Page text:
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Lectures upon request

I.“How Style Determines the Hand Shape – and How to Teach It”

The age-old “orange in the hand” method is past its prime! In this lecture I discuss the various hand shapes needed to accommodate the diverse styles of music that even beginners need to know. Just as painters have varied brush styles, teachers need to introduce hand shapes and varying ways of using the hand in order that students immediately know about the palette of colors they can create and how to achieve those colors.

This lecture includes examples from piano literature for students in the early stages – the first and second years of study – through the intermediate and early advanced literature. Handouts present many compositions that include stylistic variety that require subtle changes in the hand shape. Come with questions regarding different styles in literature and go home with answers!

II.“It All Begins With the 2-Note Slur!”

Do you remember your teachers discussing how to drop arm weight into the keys, then release it? The 2-note-slur is a very good place to begin—and it may be easier than using a single note approach. Many students gain understanding once they realize this simple gesture mimics the natural inflection of many of our words. Once they learn how to incorporate this natural accentuation, they become more facile as slurs stretch into 3 and 4-note groupings. In many instances, this approach can alleviate troubling technical passages while creating more musical phrasing. Please join me for a stimulating discussion of this basic pattern we learn at an early age, and how it effectively shapes much of our advanced literature.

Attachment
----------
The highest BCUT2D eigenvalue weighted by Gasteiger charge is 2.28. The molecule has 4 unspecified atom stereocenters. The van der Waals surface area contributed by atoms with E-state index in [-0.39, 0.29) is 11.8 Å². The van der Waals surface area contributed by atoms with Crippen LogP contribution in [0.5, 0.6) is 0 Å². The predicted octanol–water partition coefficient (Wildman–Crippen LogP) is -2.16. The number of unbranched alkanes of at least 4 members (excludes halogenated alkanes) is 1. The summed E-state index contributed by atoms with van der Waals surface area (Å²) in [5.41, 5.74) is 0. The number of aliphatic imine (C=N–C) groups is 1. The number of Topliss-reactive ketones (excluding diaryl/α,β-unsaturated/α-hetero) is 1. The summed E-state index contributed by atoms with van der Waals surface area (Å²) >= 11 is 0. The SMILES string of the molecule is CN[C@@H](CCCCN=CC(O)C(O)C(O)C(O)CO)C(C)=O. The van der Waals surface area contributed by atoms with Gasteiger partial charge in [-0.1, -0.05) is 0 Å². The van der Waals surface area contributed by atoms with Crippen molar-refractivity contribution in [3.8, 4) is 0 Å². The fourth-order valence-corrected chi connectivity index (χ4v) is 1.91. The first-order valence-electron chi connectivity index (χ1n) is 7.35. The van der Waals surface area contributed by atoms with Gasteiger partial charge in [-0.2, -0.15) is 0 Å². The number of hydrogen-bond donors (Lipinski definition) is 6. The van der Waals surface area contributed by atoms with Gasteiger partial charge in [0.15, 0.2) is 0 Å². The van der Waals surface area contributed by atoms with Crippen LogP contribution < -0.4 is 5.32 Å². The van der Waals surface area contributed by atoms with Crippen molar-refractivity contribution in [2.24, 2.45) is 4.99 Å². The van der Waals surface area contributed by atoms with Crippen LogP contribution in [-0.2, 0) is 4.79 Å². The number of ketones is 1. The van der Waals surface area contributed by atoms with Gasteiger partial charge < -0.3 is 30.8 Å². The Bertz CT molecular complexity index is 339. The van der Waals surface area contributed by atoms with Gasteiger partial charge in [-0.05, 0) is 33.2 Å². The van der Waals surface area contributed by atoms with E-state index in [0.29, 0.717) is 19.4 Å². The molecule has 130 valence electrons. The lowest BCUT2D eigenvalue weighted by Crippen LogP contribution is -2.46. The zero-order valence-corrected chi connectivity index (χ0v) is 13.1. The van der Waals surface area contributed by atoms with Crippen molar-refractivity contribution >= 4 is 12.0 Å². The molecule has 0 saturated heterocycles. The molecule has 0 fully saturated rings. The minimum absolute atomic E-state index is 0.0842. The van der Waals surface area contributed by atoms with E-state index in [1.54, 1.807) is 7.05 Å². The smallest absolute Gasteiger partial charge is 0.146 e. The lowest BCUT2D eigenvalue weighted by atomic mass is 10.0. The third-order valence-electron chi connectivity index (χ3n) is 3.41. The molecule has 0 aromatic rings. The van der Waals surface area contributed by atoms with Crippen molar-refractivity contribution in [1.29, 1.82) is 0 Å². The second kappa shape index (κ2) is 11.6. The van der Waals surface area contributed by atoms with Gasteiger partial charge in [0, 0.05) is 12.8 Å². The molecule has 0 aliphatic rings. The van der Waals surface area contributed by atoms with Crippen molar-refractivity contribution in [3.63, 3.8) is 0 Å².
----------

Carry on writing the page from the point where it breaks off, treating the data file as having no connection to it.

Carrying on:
III. “Music of a Mystic” – Alexander Scriabin: A Russian Symbolist

Scriabin’s relationship to the Russian Symbolist Movement has fascinated me since I began reading about this Movement’s poets and painters and their theories and practices. I believe that Scriabin was greatly influenced by his friends who were part of this eschatological movement, and who resorted to symbols and abstraction to convey the deeper significances of life and death.
In this lecture I describe the relationships and influences which shaped Scriabin’s works and how his ideas merged with those of the Symbolist writers and painters in their mystical perceptions about the world’s nearing apocalypse. Using illustrations from the Fourth and Seventh Piano Sonatas, I discuss how these mystical theories influenced Scriabin’s use of harmonies, rhythms and styles.

IV. “The Russians Are Coming” – Music of Rachmaninoff, Scriabin and Prokofiev and the Evolution of Russian Music

At the turn of the 20th Century, Russia experienced the culmination of enormous artistic, scientific and political movements, now referred to as the Russian Silver Age. These years were preceded by a short period of attempts by Russian composers to create a nationalistic sound of their own. In this lecture I talk about the origins of Russian music during these earlier years, of Glinka and the "Mighty Five,"then continue by highlighting works of Rachmaninoff, Scriabin, and Prokofiev. In addition to including biographical information, I describe the evolution of their compositional styles and perform selected works of these three great Russian composers.

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